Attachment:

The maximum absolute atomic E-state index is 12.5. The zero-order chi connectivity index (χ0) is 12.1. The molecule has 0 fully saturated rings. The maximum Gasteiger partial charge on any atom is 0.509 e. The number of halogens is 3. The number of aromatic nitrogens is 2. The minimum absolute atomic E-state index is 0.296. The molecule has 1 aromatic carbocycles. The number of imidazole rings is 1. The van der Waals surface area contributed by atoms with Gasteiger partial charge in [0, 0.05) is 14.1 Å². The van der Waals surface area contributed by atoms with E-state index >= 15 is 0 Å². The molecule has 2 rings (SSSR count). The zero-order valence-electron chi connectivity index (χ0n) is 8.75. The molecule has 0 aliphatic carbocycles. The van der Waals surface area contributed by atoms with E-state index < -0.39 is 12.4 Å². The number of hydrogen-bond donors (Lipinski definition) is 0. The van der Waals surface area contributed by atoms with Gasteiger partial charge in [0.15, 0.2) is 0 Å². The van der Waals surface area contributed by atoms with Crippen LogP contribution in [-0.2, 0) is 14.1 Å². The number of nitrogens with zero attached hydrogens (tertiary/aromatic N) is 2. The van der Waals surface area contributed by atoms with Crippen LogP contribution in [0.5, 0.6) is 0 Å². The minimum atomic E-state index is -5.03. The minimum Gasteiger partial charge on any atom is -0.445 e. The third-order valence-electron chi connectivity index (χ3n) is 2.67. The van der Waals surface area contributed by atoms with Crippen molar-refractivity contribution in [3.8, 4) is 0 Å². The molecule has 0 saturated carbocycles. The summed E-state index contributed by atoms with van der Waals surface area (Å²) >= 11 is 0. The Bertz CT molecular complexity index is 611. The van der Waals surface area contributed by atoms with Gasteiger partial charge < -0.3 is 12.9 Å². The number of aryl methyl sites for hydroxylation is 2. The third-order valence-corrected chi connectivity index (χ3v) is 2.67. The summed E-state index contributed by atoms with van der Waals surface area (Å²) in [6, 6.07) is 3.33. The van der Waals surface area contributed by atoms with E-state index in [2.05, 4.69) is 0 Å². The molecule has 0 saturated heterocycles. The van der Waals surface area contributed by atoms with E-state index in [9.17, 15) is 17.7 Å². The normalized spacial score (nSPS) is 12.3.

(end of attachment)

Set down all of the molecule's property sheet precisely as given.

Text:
The maximum absolute atomic E-state index is 12.5. The zero-order chi connectivity index (χ0) is 12.1. The molecule has 0 fully saturated rings. The maximum Gasteiger partial charge on any atom is 0.509 e. The number of halogens is 3. The number of aromatic nitrogens is 2. The minimum absolute atomic E-state index is 0.296. The molecule has 1 aromatic carbocycles. The number of imidazole rings is 1. The van der Waals surface area contributed by atoms with Gasteiger partial charge in [0, 0.05) is 14.1 Å². The van der Waals surface area contributed by atoms with E-state index >= 15 is 0 Å². The molecule has 2 rings (SSSR count). The zero-order valence-electron chi connectivity index (χ0n) is 8.75. The molecule has 0 aliphatic carbocycles. The van der Waals surface area contributed by atoms with E-state index < -0.39 is 12.4 Å². The number of hydrogen-bond donors (Lipinski definition) is 0. The van der Waals surface area contributed by atoms with Gasteiger partial charge in [0.15, 0.2) is 0 Å². The van der Waals surface area contributed by atoms with Crippen LogP contribution in [-0.2, 0) is 14.1 Å². The number of nitrogens with zero attached hydrogens (tertiary/aromatic N) is 2. The van der Waals surface area contributed by atoms with Crippen LogP contribution in [0.5, 0.6) is 0 Å². The minimum atomic E-state index is -5.03. The minimum Gasteiger partial charge on any atom is -0.445 e. The third-order valence-electron chi connectivity index (χ3n) is 2.67. The van der Waals surface area contributed by atoms with Crippen molar-refractivity contribution in [3.8, 4) is 0 Å². The molecule has 0 saturated carbocycles. The summed E-state index contributed by atoms with van der Waals surface area (Å²) >= 11 is 0. The Bertz CT molecular complexity index is 611. The van der Waals surface area contributed by atoms with Gasteiger partial charge < -0.3 is 12.9 Å². The number of aryl methyl sites for hydroxylation is 2. The third-order valence-corrected chi connectivity index (χ3v) is 2.67. The summed E-state index contributed by atoms with van der Waals surface area (Å²) in [6, 6.07) is 3.33. The van der Waals surface area contributed by atoms with E-state index in [2.05, 4.69) is 0 Å². The molecule has 0 saturated heterocycles. The van der Waals surface area contributed by atoms with E-state index in [9.17, 15) is 17.7 Å². The normalized spacial score (nSPS) is 12.3.